The sound of rain pouring down this morning, and the crash and roar of the garbage collectors–more dramatic when there were metal garbage cans, though there weren’t any frighteningly efficient crushers back then. More crash, less roar.
For a lot of years, much of the garbage ended up as fill in San Francisco Bay. Between debris from hydraulic gold mining that came down the rivers to the bay, silt deposited along the edges by dredging to keep shipping channels open, and garbage and trash, a third of the bay had been filled in or diked off by the early 1960s. Only a few miles of shoreline were open to the public, and the bay was so full of raw sewage and industrial pollution, nobody wanted to go there anyway. But when people found out there were plans to fill in 60% of what remained, an ‘enraged citizenry,’ as the newspapers like to say, formed the organization Save-the-Bay and put a stop to the filling. Since then, the bay has been cleaned up, opened up with shoreline parks and trails, and wetland restoration projects are in progress. The developers still give it a go now and then–huge agricultural giant Cargill is currently trying to pave over 1,400 acres of restorable salt ponds 20 miles south of here–but they’re having a much harder time of it.
If only this were true for development in the city. A small nonprofit I used to work with just had its rent increased from $335 to $1750/month because the shabby section of Market St. where it’s situated has suddenly become hot real estate. Twitter opened its fancy new headquarters there six months ago, and other tech companies are falling all over themselves to become neighbors. It just seems like there’s no in-between anymore, at least downtown: either it’s shabby and run-down, full of desperate sometimes crazed people, or it’s pristinely upscale with a private security force to keep out the undesirables. This:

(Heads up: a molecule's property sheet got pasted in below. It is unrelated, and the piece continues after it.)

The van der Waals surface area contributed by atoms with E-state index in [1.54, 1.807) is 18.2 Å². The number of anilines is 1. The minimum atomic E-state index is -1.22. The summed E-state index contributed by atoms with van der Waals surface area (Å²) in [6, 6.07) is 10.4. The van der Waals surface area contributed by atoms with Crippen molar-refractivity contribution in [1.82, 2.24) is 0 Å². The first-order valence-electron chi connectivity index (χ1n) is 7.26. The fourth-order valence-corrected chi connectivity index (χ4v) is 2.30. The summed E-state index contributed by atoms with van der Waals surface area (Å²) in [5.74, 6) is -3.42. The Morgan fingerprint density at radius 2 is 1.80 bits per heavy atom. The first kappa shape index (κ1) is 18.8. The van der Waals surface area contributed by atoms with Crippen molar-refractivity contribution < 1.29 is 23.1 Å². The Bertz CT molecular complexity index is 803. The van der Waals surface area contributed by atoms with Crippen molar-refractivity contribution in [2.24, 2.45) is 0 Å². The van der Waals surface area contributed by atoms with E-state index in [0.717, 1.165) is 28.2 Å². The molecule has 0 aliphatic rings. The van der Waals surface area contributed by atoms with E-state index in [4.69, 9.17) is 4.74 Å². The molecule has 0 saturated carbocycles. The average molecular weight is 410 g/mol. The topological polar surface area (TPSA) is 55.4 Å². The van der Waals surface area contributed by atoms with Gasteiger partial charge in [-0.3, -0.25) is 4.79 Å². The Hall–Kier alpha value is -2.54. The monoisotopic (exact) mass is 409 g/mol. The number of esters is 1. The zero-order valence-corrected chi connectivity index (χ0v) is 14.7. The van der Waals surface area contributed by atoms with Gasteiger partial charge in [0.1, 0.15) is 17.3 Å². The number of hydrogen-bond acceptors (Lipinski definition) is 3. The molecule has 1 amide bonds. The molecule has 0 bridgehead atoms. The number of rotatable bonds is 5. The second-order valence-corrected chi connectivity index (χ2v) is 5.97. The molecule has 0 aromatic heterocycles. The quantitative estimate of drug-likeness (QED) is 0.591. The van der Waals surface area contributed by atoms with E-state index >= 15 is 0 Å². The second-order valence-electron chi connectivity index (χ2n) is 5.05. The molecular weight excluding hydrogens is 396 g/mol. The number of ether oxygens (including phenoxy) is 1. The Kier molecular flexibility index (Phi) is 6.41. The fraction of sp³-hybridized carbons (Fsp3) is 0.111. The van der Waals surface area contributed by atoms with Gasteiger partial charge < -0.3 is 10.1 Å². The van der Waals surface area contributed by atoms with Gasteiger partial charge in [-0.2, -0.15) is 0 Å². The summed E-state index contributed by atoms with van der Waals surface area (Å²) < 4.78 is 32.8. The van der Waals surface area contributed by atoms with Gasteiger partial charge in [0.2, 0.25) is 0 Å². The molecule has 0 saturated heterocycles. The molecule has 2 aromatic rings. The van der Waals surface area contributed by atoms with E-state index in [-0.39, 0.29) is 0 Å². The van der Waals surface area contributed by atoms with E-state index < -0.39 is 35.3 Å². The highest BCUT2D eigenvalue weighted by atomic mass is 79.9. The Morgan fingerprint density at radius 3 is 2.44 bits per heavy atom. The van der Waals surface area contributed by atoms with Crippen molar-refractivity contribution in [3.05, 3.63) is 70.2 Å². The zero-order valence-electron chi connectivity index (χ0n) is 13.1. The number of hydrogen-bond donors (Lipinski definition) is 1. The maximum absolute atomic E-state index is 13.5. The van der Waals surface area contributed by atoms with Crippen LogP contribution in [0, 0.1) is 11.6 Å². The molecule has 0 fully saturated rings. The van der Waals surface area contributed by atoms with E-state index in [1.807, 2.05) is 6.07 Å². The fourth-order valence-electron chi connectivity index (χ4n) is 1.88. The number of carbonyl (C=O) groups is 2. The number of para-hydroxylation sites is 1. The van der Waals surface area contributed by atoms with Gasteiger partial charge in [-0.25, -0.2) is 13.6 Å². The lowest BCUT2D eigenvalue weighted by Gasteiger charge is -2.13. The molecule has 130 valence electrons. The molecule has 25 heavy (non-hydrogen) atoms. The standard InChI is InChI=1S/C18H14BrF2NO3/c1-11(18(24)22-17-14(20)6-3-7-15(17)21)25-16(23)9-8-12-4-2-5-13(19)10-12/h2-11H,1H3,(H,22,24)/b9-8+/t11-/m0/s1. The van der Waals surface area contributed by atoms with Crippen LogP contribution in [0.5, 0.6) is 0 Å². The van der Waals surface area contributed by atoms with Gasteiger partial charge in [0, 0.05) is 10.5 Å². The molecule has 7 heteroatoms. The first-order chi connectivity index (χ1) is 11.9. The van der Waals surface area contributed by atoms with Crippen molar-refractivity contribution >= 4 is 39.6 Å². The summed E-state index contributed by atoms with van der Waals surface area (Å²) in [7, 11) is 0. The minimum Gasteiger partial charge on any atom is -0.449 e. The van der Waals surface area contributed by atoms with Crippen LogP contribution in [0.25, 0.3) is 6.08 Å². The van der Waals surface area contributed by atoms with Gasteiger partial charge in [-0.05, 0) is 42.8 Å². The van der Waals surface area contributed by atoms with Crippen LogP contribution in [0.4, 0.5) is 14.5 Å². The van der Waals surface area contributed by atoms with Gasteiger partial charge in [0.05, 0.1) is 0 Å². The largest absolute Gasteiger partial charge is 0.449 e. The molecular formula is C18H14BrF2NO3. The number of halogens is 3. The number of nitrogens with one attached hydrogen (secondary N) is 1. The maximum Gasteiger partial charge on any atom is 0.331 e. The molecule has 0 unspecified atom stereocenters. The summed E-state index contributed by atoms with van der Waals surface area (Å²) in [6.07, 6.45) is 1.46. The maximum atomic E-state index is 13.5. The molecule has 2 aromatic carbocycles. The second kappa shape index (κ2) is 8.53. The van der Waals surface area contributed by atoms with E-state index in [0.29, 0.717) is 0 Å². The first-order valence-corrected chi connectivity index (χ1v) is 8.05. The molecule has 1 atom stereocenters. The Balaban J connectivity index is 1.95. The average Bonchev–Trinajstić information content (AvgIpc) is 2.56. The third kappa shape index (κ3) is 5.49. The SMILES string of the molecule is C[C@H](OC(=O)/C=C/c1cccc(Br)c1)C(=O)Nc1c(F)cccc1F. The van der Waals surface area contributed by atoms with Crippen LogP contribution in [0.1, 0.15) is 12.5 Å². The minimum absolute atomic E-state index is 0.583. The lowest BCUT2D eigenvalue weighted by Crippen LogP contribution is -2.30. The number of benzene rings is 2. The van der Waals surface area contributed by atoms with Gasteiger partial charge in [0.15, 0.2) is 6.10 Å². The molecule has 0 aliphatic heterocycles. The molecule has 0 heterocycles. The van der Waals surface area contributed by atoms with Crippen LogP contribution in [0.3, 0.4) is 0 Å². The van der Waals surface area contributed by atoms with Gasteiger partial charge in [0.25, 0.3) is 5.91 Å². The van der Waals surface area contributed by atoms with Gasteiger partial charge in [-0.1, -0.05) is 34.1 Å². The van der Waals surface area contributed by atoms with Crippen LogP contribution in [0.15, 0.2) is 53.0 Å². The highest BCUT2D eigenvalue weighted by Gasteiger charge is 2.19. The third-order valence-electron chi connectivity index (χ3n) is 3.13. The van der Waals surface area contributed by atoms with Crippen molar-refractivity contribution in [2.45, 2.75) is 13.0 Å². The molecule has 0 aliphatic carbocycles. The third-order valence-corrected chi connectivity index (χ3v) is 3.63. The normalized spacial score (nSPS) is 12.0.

Saving the bay and losing the town. I guess you can’t win ’em all. But the trouble with the kind of wild real estate speculation that has gone on here intermittently the past 50 years, is the city loses its character. Small, unique businesses get driven out by high rents only the big chains can pay; small, modest houses get torn down and replaced with huge, expensive ones; money goes to beautification rather than services; working piers become Disneyesque tourist meccas. It becomes unreal, like pages out of a glossy magazine: the Good Life and the Beautiful People. It costs so much, and there’s so little middle ground, a lot of other people have the Down and Out Life. I do sometimes wonder, too, how many of the beautiful people will end up in rehab.